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NASA’s Mars rover finds rock with Earth-like chemistry

Washington, Oct 15 (): The first rock collected by NASA’s Mars Curiosity rover was tested and said that the rock is more unusual than the Red planet’s rock, but scientists have learnt that the rock is more similar to a rock found on Earth.

Three weeks ago for the first time, Curiosity rover took a football size pyramid shape rock using its robotic arm. The rock was named “Jake Matijevic.” The sample rock was shot with a laser dozens of times.

When Curiosity rover studied the rock, Jake Matijevic 3 weeks ago, the rock was not expected to have more scientific value; it was thought it was just an early chance to make use of the robot’s analysis instruments in unison.

Jake Matijevic drew its first attention through its weathered appearance. Then, the rover team used two instruments to study the chemical makeup of the rock. Jake Matijevic was the first rock analysed by the rover’s arm-mounted Alpha Particle X-Ray Spectrometer (APXS) instrument and about the thirtieth rock examined by the Chemistry and Camera (ChemCam) instrument.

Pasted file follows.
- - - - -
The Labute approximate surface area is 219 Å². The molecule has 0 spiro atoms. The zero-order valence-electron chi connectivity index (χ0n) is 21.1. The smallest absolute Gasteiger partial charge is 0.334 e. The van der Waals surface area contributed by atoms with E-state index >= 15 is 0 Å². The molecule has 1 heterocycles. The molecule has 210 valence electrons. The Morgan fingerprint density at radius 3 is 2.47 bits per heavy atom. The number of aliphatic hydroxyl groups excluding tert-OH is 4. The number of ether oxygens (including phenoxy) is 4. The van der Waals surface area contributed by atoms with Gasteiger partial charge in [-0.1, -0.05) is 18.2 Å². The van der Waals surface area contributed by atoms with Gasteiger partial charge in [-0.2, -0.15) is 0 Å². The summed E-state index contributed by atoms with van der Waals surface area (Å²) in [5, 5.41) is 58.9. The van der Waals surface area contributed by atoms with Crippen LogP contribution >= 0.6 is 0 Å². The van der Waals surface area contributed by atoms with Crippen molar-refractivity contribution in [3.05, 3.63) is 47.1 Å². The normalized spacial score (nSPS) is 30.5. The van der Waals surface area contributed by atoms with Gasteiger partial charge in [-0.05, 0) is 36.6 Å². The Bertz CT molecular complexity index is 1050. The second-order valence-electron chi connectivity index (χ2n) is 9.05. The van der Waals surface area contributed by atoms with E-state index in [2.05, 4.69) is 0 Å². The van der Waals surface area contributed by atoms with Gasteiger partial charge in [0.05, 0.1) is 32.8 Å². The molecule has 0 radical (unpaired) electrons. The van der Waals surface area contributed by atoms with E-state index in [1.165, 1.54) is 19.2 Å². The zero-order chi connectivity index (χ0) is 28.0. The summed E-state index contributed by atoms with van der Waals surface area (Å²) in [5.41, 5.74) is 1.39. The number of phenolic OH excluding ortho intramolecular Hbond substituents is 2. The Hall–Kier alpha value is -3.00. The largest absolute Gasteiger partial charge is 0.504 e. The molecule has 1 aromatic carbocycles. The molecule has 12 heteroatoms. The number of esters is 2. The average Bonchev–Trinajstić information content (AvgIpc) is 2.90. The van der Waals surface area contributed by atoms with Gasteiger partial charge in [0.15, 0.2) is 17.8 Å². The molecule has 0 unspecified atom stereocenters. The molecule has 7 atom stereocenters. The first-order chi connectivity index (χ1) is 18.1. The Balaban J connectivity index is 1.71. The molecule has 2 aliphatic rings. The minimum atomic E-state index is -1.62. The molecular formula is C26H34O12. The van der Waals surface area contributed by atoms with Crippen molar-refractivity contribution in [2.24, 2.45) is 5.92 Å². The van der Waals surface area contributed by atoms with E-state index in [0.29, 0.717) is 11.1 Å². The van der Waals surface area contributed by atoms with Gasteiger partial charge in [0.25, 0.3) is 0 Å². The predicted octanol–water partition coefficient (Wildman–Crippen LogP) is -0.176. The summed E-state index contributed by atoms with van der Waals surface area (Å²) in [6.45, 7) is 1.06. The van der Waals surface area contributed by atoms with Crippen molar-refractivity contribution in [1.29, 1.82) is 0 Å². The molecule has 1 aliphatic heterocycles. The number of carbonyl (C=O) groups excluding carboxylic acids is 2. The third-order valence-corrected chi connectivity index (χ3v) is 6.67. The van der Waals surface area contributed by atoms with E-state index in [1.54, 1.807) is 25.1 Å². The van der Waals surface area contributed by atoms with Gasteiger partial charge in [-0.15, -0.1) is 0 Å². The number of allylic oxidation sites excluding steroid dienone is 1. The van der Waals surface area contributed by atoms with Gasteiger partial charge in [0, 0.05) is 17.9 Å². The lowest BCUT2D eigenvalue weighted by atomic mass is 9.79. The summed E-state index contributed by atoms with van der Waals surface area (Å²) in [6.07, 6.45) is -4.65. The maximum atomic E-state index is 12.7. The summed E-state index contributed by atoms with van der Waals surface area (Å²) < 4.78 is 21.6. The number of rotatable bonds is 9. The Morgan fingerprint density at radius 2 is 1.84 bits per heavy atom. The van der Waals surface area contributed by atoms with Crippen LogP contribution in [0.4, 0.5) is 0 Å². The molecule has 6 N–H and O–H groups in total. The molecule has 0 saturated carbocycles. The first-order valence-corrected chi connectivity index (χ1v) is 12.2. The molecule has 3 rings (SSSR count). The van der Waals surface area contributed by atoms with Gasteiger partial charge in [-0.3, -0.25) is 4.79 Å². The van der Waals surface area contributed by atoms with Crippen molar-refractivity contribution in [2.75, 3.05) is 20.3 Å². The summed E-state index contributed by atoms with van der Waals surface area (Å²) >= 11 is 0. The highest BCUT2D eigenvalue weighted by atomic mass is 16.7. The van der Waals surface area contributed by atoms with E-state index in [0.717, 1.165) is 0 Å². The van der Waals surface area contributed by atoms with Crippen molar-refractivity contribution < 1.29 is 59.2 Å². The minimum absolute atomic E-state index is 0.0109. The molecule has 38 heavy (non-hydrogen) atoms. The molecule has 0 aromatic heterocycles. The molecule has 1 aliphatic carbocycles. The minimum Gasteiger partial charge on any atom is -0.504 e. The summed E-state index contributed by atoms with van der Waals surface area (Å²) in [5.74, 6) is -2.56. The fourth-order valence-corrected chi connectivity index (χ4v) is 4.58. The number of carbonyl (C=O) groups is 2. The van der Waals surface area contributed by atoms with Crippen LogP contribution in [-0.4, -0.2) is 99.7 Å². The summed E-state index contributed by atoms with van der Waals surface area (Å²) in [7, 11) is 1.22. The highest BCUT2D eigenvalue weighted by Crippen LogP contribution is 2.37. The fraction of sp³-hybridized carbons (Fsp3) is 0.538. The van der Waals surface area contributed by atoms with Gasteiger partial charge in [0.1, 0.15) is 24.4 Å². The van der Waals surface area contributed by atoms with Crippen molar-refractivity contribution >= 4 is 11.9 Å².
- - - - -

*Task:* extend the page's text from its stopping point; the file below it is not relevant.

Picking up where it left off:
Scientists were surprised; they said on Thursday the rock was found to be high in elements consistent with the mineral feldspar, such as sodium and potassium, and low in elements such as magnesium and iron. It is not similar to the other rocks found on Mars.

Edward Stolper said the rock resembles more of igneous rocks formed from the molten material, which are found on Earth in some places like Hawaii. Those rocks are formed under high pressure, deep underground and once contained water. They do not know the age of the Martian rock.

Curiosity Rover landed in August in the Mars’ equatorial region Gale Crater, and has almost driven 500m eastwards since then. The goal of Curiosity is to determine if the Gale ever held environments that allowed microbial life to flourish.